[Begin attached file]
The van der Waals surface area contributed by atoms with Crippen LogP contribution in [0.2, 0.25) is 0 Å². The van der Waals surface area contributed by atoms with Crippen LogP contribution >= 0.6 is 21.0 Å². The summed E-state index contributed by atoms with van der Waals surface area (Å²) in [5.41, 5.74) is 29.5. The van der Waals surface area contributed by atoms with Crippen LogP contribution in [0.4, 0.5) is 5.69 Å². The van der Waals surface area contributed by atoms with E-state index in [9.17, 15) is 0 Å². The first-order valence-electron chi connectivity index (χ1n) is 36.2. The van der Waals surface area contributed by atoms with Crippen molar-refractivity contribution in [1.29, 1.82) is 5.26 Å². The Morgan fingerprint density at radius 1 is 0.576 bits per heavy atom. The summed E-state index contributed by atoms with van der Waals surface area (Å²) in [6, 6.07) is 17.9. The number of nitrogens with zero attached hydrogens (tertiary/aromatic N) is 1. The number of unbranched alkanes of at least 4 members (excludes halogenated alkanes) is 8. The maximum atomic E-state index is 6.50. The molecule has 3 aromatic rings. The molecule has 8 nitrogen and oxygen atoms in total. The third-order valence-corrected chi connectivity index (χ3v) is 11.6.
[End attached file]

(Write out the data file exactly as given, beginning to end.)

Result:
The van der Waals surface area contributed by atoms with Crippen LogP contribution in [0.2, 0.25) is 0 Å². The van der Waals surface area contributed by atoms with Crippen LogP contribution >= 0.6 is 21.0 Å². The summed E-state index contributed by atoms with van der Waals surface area (Å²) in [5.41, 5.74) is 29.5. The van der Waals surface area contributed by atoms with Crippen LogP contribution in [0.4, 0.5) is 5.69 Å². The van der Waals surface area contributed by atoms with E-state index in [9.17, 15) is 0 Å². The first-order valence-electron chi connectivity index (χ1n) is 36.2. The van der Waals surface area contributed by atoms with Crippen molar-refractivity contribution in [1.29, 1.82) is 5.26 Å². The Morgan fingerprint density at radius 1 is 0.576 bits per heavy atom. The summed E-state index contributed by atoms with van der Waals surface area (Å²) in [6, 6.07) is 17.9. The number of nitrogens with zero attached hydrogens (tertiary/aromatic N) is 1. The number of unbranched alkanes of at least 4 members (excludes halogenated alkanes) is 8. The maximum atomic E-state index is 6.50. The molecule has 3 aromatic rings. The molecule has 8 nitrogen and oxygen atoms in total. The third-order valence-corrected chi connectivity index (χ3v) is 11.6.